Theater Review by Jerald Raymond Pierce
3.5 out of 4
Is anyone having as much fun on stage as the cast of Kokandy’s production of The Wiz? Sure, there’s an argument that can be made for other shows and also a fair argument that they were just acting like they were having fun, but that’s not what this is about. This is about a group of people having so much fun on stage that the audience has to resist the urge to join them during dance numbers. Theatre as an art form is as much about message and passion as it is about escapism. Great art can take you somewhere outside of yourself. The biggest credit to this production is that they managed to do that.
I could hurl superlatives at this inspiringly talented cast of this hip-hop infused retelling of The Wizard of Oz, but first, the couple of drawbacks. First, act two dies. In terms of momentum, the second act has none. Where the first act is a funky unstoppable bulldozer, the second act falls asleep in the poppy field. I have nothing against Frederick Harris (who offers a great performance as the Wiz and can rock a pair of heels), but every interaction between Dorothy/the gang and the Wiz lacks any intrigue. This production (and really The Wiz in general) uses the plot very loosely. So, when the singing and dancing falls away and the acting has to rely on the meat of a plot, the actors have nothing to fall back on. It just dies.
Second, it’s smart to update and modernize The Wiz. The musical practically begs to be made more modern. But a couple of the modernization choices felt a bit stilted and out of place. At one point, the Cowardly Lion is rather forcefully arrested and a bystander comes on to record the incident. The impulse makes sense, and it’s going for a poignant and powerful moment. It’s tastefully done, it’s not grotesque, but it also grinds the play to a halt.
On the other end of the spectrum, the modernization ideas from Choreographer and Assistant Director Breon Arzell worked wonders. Arzell’s choreography gave the perfect amount of freedom to allow each actor to imbue the set dance moves with character and individuality. The incorporation of modern dance moves felt right at home in this production. It was inspiring to see a vision from director Lili-Anne Brown and Arzell that embraced the actual spirit of The Wiz. They grasped the soul of this urban retelling of a classic story and made it their own without over-worshipping the original.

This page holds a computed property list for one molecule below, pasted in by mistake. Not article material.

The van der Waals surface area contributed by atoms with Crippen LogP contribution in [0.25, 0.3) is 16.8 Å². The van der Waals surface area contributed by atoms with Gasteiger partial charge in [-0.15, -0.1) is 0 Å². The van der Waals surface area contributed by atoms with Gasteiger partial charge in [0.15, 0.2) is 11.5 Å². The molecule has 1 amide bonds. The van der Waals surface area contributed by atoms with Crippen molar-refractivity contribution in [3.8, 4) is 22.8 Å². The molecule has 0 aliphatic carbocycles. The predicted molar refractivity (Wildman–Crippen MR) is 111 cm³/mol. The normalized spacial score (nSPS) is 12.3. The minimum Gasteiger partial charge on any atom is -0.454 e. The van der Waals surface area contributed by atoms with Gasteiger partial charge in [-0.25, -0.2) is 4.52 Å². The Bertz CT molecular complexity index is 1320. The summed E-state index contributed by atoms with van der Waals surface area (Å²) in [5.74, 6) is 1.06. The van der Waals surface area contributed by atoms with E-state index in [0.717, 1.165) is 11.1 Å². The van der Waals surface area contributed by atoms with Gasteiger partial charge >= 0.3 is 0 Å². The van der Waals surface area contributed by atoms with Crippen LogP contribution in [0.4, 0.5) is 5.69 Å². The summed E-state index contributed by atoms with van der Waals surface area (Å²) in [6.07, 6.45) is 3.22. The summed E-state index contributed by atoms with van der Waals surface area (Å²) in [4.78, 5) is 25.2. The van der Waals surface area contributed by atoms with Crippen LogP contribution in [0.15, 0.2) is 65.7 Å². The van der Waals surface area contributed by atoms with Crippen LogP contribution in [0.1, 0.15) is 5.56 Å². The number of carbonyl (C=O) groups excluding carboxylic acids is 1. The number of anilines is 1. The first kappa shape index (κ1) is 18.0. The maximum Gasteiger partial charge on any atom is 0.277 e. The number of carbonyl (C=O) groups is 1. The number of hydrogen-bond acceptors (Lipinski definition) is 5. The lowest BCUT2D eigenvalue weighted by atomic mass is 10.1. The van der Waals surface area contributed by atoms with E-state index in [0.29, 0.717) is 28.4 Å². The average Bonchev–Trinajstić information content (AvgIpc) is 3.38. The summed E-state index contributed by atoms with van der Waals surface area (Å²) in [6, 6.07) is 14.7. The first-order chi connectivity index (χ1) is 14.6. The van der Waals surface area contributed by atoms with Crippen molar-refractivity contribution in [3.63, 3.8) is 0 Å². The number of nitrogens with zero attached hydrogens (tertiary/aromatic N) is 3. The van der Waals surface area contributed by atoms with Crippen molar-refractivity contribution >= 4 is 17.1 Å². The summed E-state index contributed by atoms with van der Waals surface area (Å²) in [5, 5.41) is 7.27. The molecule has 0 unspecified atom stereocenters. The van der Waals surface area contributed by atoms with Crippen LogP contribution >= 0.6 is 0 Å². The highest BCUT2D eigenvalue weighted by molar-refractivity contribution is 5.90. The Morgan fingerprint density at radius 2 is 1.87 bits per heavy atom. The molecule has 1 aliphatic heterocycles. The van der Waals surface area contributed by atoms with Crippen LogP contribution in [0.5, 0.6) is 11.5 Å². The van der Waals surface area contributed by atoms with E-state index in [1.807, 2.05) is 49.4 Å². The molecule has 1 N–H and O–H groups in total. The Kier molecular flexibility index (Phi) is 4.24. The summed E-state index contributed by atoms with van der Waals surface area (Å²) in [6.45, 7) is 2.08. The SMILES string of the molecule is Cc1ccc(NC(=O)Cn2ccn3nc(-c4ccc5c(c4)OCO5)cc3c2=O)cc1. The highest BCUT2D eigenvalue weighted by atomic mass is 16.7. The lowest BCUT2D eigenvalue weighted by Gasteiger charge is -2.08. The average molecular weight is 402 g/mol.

I’ve said all this without saying much about this spectacular cast. My notes had two words on the actors: “Insanely talented.” I stick to that. Save the couple points mentioned above, this cast—lead by an outstanding performance by Sydney Charles (Dorothy)—makes this show a must see. On top of the performances, the design team gives the show a fun bit of a Chicago flair. (Oz transportation workers decked out in CTA garb helping Dorothy and her friends ease on down the road? C’mon, that’s clever.) It’s a show that works to pull you out of your seat, but unfortunately falls a bit short when it comes time to actually finish a story.
Kokandy Productions launches its fifth anniversary season with a revival of the Tony Award-winning Best Musical THE WIZ, with book by William F. Brown, music and lyrics by Charlie Smalls, directed by guest director Lili-Anne Brown, music direction by Jimmy Morehead and choreography by Breon Arzell. THE WIZ will play March 5 – April 16, 2017 at Theater Wit, 1229 W. Belmont Ave. in Chicago. Tickets are currently available at www.kokandyproductions.com, by calling (773) 975-8150 or in person at the Theater Wit Box Office.
Jerald Raymond Pierce is a journalist, stage manager, actor, director, and playwright in the Chicago area with an MA in Arts Journalism from Syracuse University and a BFA in Acting from Ohio University. He also is a contributor to American Theatre magazine and an editor for ShowSnob.com. When he’s not spending unnecessary amounts of money on sports tickets, theatre tickets, and random travels, he’s probably ranting about Doctor Who, time travel, and the general merits of current television and movie writers.